The year 1878, at least its first eight months, were superficially calm after the storms of the previous year. The Left decided to rally to the support of Dufaure. The important date lay a year ahead, January 5, 1879, when the first renewal of one-third of the Senate would take place. The Republicans recognised that, if they were to win the majority in the Upper House, the country must not be agitated: there must be no amnesty for Communards, no increase in taxation, no violent anticlericalism; ‘it would be rash’, said Gambetta at Marseille, ‘not to postpone some reforms up to the approaching moment when the country shall have given the Republican party the majority in the Senate. Up to that moment, I repeat, no imprudence, no dissidence, no mistakes.’1 In earnest of this the proscribed International Workingmen’s Association was refused authorisation to hold a congress in Paris. A number of delegates, nonetheless, slipped into the country, held a preliminary meeting and were swept up by the police. Among the thirty-four prisoners was a Nîmes journalist, who had fled abroad after the Commune, Jules Guesde. To the court, he claimed to represent an order separated from the rest of society, the Order of the Proletariat which was destined to supplant the others. No member of the court could have any sympathy for this ridiculous view: he was sentenced to six months imprisonment.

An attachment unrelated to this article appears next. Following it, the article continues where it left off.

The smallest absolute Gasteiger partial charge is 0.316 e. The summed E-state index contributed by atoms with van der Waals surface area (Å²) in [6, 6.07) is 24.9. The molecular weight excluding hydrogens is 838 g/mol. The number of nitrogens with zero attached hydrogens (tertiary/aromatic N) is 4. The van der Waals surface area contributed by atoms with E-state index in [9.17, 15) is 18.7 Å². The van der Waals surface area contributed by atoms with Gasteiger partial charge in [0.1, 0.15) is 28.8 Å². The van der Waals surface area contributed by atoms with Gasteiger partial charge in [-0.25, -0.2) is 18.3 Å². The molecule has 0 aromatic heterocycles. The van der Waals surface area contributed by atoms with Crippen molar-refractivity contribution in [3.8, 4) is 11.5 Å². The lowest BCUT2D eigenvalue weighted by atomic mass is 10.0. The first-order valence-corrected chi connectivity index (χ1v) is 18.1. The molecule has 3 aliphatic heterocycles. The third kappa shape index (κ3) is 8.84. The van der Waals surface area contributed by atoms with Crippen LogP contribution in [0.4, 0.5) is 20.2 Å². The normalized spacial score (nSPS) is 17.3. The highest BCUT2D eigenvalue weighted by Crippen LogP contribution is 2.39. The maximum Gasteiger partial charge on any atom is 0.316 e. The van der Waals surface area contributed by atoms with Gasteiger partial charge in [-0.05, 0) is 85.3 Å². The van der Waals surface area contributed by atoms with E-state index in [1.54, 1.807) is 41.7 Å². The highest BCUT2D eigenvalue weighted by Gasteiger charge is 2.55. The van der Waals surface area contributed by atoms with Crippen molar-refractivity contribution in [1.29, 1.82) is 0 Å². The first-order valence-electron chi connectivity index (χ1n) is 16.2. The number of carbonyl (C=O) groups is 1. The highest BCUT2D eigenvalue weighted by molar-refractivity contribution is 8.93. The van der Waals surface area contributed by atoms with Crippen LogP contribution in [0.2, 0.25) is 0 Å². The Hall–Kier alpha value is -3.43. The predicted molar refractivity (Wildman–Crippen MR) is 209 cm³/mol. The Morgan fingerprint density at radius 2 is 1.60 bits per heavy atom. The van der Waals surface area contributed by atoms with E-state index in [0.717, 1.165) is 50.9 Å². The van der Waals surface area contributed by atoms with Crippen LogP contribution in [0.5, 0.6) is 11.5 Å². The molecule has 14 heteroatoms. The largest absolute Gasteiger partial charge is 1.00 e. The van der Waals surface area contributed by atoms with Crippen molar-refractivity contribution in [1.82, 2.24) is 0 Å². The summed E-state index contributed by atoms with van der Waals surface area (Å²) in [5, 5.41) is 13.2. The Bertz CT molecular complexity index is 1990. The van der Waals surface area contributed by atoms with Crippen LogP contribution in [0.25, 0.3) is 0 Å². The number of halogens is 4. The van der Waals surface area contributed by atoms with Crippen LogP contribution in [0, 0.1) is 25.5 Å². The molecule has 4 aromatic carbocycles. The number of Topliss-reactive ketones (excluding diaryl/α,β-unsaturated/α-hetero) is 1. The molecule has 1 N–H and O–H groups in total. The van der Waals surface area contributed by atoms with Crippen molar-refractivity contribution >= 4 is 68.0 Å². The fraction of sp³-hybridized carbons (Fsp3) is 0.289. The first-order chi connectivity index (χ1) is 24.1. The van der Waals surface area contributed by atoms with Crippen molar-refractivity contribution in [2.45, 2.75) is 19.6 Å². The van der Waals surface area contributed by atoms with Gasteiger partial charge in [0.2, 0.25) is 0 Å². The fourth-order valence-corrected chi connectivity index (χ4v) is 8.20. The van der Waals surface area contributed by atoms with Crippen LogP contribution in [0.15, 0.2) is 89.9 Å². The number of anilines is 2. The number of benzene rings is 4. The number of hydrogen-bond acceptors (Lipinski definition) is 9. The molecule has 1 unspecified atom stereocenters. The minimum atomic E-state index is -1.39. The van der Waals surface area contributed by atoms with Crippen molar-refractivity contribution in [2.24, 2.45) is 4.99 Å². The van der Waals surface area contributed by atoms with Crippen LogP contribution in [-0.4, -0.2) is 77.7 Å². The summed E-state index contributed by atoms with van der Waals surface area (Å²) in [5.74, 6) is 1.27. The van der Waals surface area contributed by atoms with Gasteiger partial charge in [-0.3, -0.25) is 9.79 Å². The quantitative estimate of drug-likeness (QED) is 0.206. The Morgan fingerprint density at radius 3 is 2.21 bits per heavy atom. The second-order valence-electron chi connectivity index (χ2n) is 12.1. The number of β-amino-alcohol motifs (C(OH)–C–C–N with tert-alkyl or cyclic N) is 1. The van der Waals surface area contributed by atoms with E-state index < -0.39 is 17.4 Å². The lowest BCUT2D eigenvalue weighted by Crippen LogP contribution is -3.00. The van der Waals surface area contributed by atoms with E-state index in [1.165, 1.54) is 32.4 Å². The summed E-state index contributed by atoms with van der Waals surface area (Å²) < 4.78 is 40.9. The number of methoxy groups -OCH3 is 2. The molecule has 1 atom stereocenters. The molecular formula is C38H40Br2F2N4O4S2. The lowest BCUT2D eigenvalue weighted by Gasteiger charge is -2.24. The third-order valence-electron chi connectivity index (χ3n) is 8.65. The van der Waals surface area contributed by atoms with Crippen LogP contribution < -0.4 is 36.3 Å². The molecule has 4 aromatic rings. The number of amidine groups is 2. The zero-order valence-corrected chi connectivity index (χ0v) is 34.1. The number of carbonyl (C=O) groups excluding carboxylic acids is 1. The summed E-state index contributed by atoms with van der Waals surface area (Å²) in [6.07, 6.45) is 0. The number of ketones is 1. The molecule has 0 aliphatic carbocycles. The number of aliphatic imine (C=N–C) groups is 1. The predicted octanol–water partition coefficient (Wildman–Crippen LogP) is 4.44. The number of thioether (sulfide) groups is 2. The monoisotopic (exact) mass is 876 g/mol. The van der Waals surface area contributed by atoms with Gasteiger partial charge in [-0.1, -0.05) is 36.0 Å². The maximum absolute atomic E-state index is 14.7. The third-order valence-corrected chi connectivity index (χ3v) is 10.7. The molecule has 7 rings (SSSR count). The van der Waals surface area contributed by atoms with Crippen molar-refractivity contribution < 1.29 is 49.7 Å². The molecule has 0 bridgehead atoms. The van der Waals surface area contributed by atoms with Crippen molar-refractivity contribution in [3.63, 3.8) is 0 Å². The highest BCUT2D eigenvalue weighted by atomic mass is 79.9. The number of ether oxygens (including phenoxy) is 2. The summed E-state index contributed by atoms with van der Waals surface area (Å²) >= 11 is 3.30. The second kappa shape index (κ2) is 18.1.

KeywordsReligious Order Republican Party Civil Marriage Preliminary Meeting Republican Senator
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